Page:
Everything I know about being tough I learned from an old woman

17Sep12

Today I’m going to talk a little bit about being tough. Unlike most other cops, I don’t consider myself especially tough. I’ve always been short and skinny, and never had the attitude that I was tougher than everyone else. Well, maybe I did for about one week when I first became a cop. But then I yelled at a big muscular guy to turn around so I could handcuff him, and he said “No.” So I learned real quick that I can’t always order people around, I have to talk to them.

Don’t get me wrong, I’m not saying I’m a pushover. I’ve arrested many guys who were way bigger and scarier than I’ll ever be, and oddly enough some of those guys didn’t want to me arrest them. Plus I’ve had plenty of bumps, bruises and broken bones from fights and accidents. I’ve been shot at and nearly blown up, and never freaked out too badly about it. But I’m not tough, especially not compared to some people I’ve dealt with.

It’s important to remember that most of us cops were brought up in decent homes by decent families. We probably didn’t experience much conflict as children, and most of what we’ve experienced as adults has been by choice, usually from martial arts or military service. Therefore, we don’t have the same mentality about injuries that some other people have. We didn’t grow up getting beaten severely, or seeing friends and family shot or stabbed. When someone gets shot or stabbed, we think it’s pretty serious. But in our line of work, we see many victims who don’t worry too much about it.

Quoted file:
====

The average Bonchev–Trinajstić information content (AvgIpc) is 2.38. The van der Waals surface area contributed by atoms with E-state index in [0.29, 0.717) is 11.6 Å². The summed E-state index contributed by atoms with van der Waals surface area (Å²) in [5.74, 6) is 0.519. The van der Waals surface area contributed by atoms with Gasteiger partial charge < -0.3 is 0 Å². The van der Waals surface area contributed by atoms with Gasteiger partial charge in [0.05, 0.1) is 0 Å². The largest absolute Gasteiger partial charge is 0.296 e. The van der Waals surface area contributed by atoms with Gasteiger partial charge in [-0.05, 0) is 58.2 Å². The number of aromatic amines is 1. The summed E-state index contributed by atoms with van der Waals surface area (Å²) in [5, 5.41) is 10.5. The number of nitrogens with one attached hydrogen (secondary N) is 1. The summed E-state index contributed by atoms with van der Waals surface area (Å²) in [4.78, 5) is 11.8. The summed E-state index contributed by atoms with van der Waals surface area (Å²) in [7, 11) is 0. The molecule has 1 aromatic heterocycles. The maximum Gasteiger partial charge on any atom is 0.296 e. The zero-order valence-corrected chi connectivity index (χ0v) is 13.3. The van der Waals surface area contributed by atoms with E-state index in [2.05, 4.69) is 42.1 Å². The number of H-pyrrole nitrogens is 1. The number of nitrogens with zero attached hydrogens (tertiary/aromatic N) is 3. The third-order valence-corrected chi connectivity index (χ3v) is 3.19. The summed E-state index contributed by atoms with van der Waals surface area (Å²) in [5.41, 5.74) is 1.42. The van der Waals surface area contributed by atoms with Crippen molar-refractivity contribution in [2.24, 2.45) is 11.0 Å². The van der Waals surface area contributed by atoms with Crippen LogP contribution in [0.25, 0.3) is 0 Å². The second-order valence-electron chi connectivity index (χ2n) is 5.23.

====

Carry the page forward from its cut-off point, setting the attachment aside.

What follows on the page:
On the street I was continually amazed at the reactions of people in tougher neighborhoods when they were severely injured and didn’t die. I worked a robbery where the victim was shot in the forehead, cheek and ankle by a suspect with a 9mm pistol. The victim ran about 500 yards before he passed out in front of someone’s door, and is still alive. One very calm, composed young woman stood in front of me and told me about the fight she had just been in with another woman, but didn’t mention that she had been shot through the thigh until she was several minutes into the story (I hadn’t noticed the blood running down her leg). Another robbery victim who had been shot through the sternum and upper arm woke up, just after I said on the radio that I thought he was dead, and complained, “This is the fifth time I’ve been shot!”